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|Laufzeit:||Ca. 128 Min|
|FSK:||From 0 years|
Gerhard Gundermann (Alexander Scheer) is an excavator driver in the Lusatian brown coal mining industry. But he is also a singer-songwriter who deals with everyday life in the GDR in his lyrics and also takes a critical look at the regime. He is a family man and a rebel, a socialist and an oddball - but he is also an informer for the Stasi. After the wall has fallen, this secret threatens to come to light. In his biopic "Gundermann", Andreas Dresen tells of the life of a poet, an unconventional thinker and rebel, who has spoken from the heart of many people with his music, but who has also shown through his work for the Stasi that life is not always black and white. There are many shades of grey - even in a person like Gerhard Gundermann, for whom one would not have expected him to tell the Stasi secrets about his colleagues. It's precisely this multi-layered character that is neither idealized nor demonized that makes the movie so well done.
The constant jumping back and forth between the different time levels is somewhat confusing at the beginning, since it is only indicated relatively subtly and not by faded in years. But as soon as it's clear that the story isn't told in a linear way, you can get fully involved in the multifaceted events. This is carried by a very authentic picture language and an outstanding Alexander Scheer, who disappears completely behind the figure of Gundermann. Not only externally, but also in singing Scheer comes very close to the real model.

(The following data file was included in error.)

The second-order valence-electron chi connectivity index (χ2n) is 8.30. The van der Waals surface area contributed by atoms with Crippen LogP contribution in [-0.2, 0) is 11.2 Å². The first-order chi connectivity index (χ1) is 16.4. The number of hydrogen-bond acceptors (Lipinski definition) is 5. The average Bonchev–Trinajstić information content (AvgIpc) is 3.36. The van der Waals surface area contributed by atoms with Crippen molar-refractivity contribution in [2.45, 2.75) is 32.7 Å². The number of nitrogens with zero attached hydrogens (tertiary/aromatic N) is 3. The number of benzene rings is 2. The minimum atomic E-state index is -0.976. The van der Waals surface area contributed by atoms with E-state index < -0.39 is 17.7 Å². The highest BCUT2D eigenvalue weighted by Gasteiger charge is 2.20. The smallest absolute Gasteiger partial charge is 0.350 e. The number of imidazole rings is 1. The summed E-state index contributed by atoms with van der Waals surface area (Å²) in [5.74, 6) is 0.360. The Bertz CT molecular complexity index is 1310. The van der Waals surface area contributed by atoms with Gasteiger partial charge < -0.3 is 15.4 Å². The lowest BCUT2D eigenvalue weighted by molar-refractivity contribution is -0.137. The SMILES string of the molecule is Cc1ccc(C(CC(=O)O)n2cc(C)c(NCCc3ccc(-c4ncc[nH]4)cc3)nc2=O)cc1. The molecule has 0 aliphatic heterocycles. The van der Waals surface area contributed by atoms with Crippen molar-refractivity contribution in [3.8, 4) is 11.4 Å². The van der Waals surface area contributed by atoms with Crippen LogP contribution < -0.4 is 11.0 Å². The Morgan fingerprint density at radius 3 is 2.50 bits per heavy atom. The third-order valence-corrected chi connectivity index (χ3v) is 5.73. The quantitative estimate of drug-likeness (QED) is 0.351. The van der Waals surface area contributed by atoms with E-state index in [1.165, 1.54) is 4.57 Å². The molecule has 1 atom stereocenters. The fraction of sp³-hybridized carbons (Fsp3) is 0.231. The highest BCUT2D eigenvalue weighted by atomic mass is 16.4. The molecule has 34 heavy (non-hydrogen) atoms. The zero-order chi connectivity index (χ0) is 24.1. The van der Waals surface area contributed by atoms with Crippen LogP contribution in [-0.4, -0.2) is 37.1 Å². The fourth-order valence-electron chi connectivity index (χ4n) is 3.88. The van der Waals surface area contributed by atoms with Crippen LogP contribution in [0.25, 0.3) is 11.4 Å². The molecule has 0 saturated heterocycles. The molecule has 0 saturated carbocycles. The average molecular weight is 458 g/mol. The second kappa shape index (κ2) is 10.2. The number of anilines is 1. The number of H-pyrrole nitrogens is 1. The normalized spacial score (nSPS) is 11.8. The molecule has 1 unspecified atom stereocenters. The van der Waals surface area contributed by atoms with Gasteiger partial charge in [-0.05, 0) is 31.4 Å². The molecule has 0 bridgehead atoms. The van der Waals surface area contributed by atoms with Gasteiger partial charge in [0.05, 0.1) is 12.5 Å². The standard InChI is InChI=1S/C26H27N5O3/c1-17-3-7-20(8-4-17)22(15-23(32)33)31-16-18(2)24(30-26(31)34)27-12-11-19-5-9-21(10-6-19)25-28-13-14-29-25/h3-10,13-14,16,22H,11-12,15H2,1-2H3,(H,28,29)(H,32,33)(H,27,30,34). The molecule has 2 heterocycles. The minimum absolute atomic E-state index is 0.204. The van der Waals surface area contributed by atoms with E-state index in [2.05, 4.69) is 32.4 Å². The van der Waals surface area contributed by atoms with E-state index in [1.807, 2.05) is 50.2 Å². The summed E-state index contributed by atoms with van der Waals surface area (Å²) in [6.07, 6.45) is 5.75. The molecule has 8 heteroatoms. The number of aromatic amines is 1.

Dresen manages the trick of convincingly mixing humor and drama and thus tracing a piece of rousing contemporary history that is probably still unknown to many, even if the name Gundermann means something to them. With more than two hours the whole thing is a bit too long, but overall the movie has become a thrilling drama, that shows with a true story that people don't let themselves be put into a drawer as easily as you might think. A really good piece of German cinemas and thus also quite clearly: Worth seeing!
Ein Artikel von Frankfurt-Tipp